4. Donate to your local rape crisis center. 

5. When a political candidate comes to your door, sends you a survey, or asks you for a donation, tell them that you want them to do something to help rape victims. It’s ok — in fact, it’s good — to tell them that you are pro-life and pro-woman. Then follow through by asking him or her later what they did in this regard.

I could go on with this. I could tell you that when you talk to political candidates about this, they may lie to you. But you already know that, don’t you?

We’ll deal with that issue later. For now, it’s enough that you look at the Money Where Our Mouth Is list and pick out one thing that you’d like to do to help rape victims.

We are pro-life. That means we want to heal our culture. These are baby steps, but real steps, down that path.

  • Mr. V.

    Thanks for posting this, Rebecca. Rape is indeed something we need to come down strongly against. It’s also a sin and a crime that seems to be growing all the time. Here in Kansas, there’s a public website where one can plug in their address and see what sexual offenders are living in their area after being released from prison. It’s scary just how many there are, and many of them are repeat offenders.
    I agree with you, we need to have strict and non-negotiable punishments for rape. But in my opinion, there’s a much bigger war necessary to be fought in order to stop or at least lessen the incidences of rape. Rape, in my opinion, is one of the symptoms of the sickness prevalent in our nation, as far as sex goes. The proliferation of pornography, that conditions men and boys to view women as objects, needs to be pushed back down into the sewer from which it emerged. Rap music, and other styles as well, that glorify treating women in a horrible fashion needs to be criticized, publicly and by every sector of society. I could go on and on. There’s just too much stuff out there, in every form of media across the land, that portrays women as nothing more than sexual objects. People need to cry out against this unhealthy flood of sexual imagery. And as much as I hate to say it, we need to stop allowing pornographers to stop peddling their filth under the protection of the First Amendment. I agree strongly in Freedom of Speech, but I think we have allowed the envelope to be pushed to an unacceptable extreme. The point of that freedom was to allow people to speak up, to be able to criticize and censure the government when needed without fear of retaliation. It was not for the purpose of filling our cities with filth.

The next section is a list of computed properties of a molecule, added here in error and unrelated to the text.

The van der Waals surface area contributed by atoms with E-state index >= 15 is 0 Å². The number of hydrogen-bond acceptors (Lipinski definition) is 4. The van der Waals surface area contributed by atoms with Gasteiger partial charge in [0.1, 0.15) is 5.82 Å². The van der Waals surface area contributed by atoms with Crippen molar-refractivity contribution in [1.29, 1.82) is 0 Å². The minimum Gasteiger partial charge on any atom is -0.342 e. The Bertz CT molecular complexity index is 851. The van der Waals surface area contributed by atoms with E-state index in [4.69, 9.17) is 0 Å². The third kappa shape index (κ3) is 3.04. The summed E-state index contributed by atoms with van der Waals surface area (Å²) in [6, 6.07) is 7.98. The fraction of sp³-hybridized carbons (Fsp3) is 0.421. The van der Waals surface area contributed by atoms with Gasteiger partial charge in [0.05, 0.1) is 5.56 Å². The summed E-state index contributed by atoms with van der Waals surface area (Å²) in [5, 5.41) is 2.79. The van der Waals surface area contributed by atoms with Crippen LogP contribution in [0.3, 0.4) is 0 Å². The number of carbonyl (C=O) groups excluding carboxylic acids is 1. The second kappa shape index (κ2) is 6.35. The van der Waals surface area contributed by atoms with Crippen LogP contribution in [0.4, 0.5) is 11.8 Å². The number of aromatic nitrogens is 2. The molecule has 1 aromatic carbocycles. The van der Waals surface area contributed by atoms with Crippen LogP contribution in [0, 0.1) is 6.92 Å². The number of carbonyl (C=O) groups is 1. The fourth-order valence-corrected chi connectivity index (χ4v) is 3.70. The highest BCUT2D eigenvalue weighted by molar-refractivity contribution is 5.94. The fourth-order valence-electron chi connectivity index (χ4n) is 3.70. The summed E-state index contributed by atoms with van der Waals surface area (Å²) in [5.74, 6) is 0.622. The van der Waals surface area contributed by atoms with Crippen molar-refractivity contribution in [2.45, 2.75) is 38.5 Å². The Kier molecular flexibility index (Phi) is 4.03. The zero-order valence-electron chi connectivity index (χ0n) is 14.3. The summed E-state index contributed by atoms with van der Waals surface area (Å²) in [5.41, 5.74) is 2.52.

Whew. I’ll stop here before I end up posting a whole essay as a comment. :D

    • Rebecca Hamilton

      I think you are absolutely right. Thank you for this “essay.” It’s a spot on.

  • Amanda Castro

    Well said. There are many pastors who will turn a blind eye to violence against women and find it easy to preach on mainstream topics, if they even do that.

    • Rebecca Hamilton

      Amanda, I don’t know why this is, but it is true.

  • Karyl Entner

    Before you said, “write a letter” I had alway made note of that and the bill number. The “news” is all about the economy, economy, economy, and these really important issues lie buried and slip through when no one is looking. I’m going to find out. My rep, I think, will vote correctly on this, but I want to make sure he hears my voice. Thank you for bringing this to our attention.

    • Rebecca Hamilton

      Karyl, it’s great of you to do that! Thank you.

  • Jessica Hoff

    What a good post – and full of excellent practical suggestions. Thank you Rebecca.

    • Rebecca Hamilton

      Thank you Jessica.

  • Manny

    Rebecca, are you aware of a specific Catholic charity that focuses on rape? I’d certainly like to help.

    • Rebecca Hamilton

      Manny I googled “catholic charities rape” and came up with a whole page of rape crisis centers and rape hotlines run by Catholic Charities. That’s a good place to start. Thank you — very much — for asking!

  • Angela Young

    I had to click on your first post on patheos from Google reader and then unsubscribe from your other site and subscribe to this one, but I’m here. I’m glad I figured it out :) Great post. Angie

    • Rebecca Hamilton

      Glad you made it Angie. Welcome aboard!

  • Neenergyobsever

    OK, Rebbeca, A little disagreement but, not much with a really good article.
    1. Of course, when our churches don’t preach against sin, they are no longer churches, they are socoal clubs. I don’t know enough to have an opinion on the Catholic Church but the Lutheran Church is infamous for this. It needs to change.
    2. Again of course, crime of violence need to be punished, and we’re not getting the job done.
    3. Here I have some problems, as a business guy, I think its very good businesss to do this, if your employees are so useless that you can do without them for 90 days, they shouldn’t be there. My problems are these: We’re already buried in regulation, I’m in a small (<10 employee) business and I spend ~30% of my time filling out government forms. Some businesses are better but some are worse. It's taking too much productve time. Second, like most stuff coming out of Congress this bill let's the regulators decide what needs to be done, maybe it would be all right if Congress really would do oversight but, they don't. If they are not willing to write clear, objective rules for the agency to enforce, the agency will construe to do the worst they can do to a business. And small businesses no longer, if they ever did, have the resources to comply. It hurts amall businesses far more than large, and jobs mostly come from small business.

    4 and 5 Sure, I already do!